Forensic Fashion
(c) 2006-present R. Macaraeg


>Costume Studies
>>1526 Ottoman sipahi
Subject: beylerbey commander of sipahi knights 
Culture: Ottoman Turk
Setting: imperial warfare, eastern Europe / Middle East 16-17thc
Object: armor


* Nicolle/McBride 1983 p23
"The so-called turban helmet, which may have been worn over a separate padded arming cap, reached its full development in the 15th century.  Its full mail aventail protecting the face as well as the neck was typical of an army in which archery predominated.  Other small helmets with integral linings tended to be similarly tall and it was from these that the Ottoman çiçak developed.  It was, in turn, from this that German zischägge and English 'lobster-tailed pot' helmets evolved in the 16th and 17th centuries."

* Elgood 2009 p311
"Shishakschischak (Turkish): The word is probably derived from the Arabic di sagah or the Persian zi shagah, both meaning pointed.  It refers to a helmet with a hemispherical bowl and a pointed skull, a laminated neck guard, ear flaps, a peak and a flat nasal guard.  It has its origin in the caps worn in Central Asia which were made of cloth or hide and occasionally bronze.  It was used by the Ottoman armies in their Balkan campaigns in the late 15th and 16th centuries, particularly by the Spahis.  The helmet was copied in the German-speaking world where it was transliterated as Zischägge, and was popular in Europe in the second half of the 16th century and the first half of the 17th."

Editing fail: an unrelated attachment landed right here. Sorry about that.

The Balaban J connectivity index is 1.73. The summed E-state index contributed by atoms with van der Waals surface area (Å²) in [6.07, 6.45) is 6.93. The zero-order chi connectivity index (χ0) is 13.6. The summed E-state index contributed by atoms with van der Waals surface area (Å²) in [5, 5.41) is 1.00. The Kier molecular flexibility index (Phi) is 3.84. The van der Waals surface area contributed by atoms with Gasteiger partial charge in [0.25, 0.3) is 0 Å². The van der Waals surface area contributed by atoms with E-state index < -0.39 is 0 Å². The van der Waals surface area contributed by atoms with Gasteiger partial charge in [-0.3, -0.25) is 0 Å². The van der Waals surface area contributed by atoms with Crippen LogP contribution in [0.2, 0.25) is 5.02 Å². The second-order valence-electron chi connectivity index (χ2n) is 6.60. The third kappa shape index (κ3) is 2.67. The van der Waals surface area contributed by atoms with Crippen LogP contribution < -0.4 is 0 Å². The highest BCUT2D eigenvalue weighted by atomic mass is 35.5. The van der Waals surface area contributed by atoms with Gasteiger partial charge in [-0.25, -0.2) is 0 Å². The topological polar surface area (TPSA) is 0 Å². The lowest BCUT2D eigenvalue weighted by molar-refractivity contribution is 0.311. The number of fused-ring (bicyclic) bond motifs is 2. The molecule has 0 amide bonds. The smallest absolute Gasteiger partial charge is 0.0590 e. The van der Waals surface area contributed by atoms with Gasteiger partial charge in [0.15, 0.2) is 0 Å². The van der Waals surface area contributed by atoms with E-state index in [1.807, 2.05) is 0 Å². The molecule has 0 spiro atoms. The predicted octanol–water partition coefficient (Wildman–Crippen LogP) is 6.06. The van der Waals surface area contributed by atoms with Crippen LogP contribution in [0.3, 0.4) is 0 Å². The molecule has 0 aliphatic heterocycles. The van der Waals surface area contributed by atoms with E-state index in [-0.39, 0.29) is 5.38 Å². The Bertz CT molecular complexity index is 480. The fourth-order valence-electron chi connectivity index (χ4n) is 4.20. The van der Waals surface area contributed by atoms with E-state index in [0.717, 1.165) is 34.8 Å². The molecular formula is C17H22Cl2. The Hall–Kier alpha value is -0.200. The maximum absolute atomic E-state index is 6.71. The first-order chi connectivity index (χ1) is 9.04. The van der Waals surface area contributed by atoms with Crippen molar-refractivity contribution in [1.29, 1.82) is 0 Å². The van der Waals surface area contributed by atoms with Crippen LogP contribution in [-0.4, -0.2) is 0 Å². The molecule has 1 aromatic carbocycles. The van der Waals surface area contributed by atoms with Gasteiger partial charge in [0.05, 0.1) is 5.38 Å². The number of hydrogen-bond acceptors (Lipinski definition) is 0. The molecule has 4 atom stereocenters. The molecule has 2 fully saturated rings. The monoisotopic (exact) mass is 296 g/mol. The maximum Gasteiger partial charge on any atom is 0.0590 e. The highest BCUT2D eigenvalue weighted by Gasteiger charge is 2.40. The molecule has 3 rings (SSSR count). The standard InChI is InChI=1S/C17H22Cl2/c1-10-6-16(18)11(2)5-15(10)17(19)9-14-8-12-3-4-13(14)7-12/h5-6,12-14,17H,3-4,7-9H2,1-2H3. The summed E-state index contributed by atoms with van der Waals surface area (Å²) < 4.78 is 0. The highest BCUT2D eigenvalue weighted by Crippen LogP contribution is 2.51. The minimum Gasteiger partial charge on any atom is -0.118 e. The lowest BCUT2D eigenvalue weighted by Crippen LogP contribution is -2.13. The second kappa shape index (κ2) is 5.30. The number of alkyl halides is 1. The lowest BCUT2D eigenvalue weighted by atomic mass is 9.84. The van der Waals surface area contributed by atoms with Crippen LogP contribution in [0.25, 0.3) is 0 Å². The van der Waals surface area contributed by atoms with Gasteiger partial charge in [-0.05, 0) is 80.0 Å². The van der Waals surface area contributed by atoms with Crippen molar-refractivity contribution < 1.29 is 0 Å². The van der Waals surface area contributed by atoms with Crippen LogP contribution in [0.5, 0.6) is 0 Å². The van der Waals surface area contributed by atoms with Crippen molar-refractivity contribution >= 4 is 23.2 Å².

Body Armor

* Nicolle/McBride 1983 p23
"The korazin was a 16th-century sipahi armour whose name strongly suggests European origins.  This korazin was, however, a distinctively Ottoman protection consisting of large steel plates connected by mail to form an exceptionally supple armour.  The zirh mail shirt, kolluk vambrace and kalkan shield were still used by 17th-century cavalry, as was horse-armour."

* Metropolitan Museum of Art > Stone Gallery of Arms and Armor
"[...] Armors with circular breastplates appeared in the Middle East in the late fifteenth century and were used by the Ottoman heavy cavalry throughout the sixteenth century."

* Royal Armouries Museum > Oriental Gallery
"[....]  In Turkey, mail and plate armours were replaced during the 16th century by plate armours (often called 'pot-lids') which were worn over mail shirts."